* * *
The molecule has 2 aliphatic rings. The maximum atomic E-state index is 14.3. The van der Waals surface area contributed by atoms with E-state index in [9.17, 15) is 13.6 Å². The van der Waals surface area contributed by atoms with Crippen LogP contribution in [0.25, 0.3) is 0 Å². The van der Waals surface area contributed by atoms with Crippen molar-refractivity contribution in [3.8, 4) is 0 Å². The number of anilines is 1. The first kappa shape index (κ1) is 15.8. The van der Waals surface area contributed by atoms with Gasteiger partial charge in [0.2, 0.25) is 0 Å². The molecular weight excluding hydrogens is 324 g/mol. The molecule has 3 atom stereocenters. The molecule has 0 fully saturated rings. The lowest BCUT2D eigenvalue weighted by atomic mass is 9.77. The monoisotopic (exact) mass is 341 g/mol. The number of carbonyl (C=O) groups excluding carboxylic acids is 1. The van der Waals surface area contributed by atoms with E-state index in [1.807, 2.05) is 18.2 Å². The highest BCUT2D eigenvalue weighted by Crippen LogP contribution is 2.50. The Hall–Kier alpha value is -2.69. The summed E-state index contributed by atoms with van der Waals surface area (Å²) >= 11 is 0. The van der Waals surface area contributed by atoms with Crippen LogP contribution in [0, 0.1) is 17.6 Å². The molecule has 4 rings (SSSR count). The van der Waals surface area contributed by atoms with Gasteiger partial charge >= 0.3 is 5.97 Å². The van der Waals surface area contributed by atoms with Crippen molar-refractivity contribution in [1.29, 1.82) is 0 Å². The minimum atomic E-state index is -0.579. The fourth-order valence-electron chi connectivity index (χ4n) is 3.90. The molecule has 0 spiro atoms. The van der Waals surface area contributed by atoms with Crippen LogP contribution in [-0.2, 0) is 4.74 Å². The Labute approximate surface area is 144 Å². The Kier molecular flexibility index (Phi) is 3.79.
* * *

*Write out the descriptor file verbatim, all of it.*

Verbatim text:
The molecule has 2 aliphatic rings. The maximum atomic E-state index is 14.3. The van der Waals surface area contributed by atoms with E-state index in [9.17, 15) is 13.6 Å². The van der Waals surface area contributed by atoms with Crippen LogP contribution in [0.25, 0.3) is 0 Å². The van der Waals surface area contributed by atoms with Crippen molar-refractivity contribution in [3.8, 4) is 0 Å². The number of anilines is 1. The first kappa shape index (κ1) is 15.8. The van der Waals surface area contributed by atoms with Gasteiger partial charge in [0.2, 0.25) is 0 Å². The molecular weight excluding hydrogens is 324 g/mol. The molecule has 3 atom stereocenters. The molecule has 0 fully saturated rings. The lowest BCUT2D eigenvalue weighted by atomic mass is 9.77. The monoisotopic (exact) mass is 341 g/mol. The number of carbonyl (C=O) groups excluding carboxylic acids is 1. The van der Waals surface area contributed by atoms with E-state index in [1.807, 2.05) is 18.2 Å². The highest BCUT2D eigenvalue weighted by Crippen LogP contribution is 2.50. The Hall–Kier alpha value is -2.69. The summed E-state index contributed by atoms with van der Waals surface area (Å²) >= 11 is 0. The van der Waals surface area contributed by atoms with Crippen LogP contribution in [0, 0.1) is 17.6 Å². The molecule has 4 rings (SSSR count). The van der Waals surface area contributed by atoms with Gasteiger partial charge >= 0.3 is 5.97 Å². The van der Waals surface area contributed by atoms with Crippen molar-refractivity contribution in [1.29, 1.82) is 0 Å². The minimum atomic E-state index is -0.579. The fourth-order valence-electron chi connectivity index (χ4n) is 3.90. The molecule has 0 spiro atoms. The van der Waals surface area contributed by atoms with Crippen LogP contribution in [-0.2, 0) is 4.74 Å². The Labute approximate surface area is 144 Å². The Kier molecular flexibility index (Phi) is 3.79.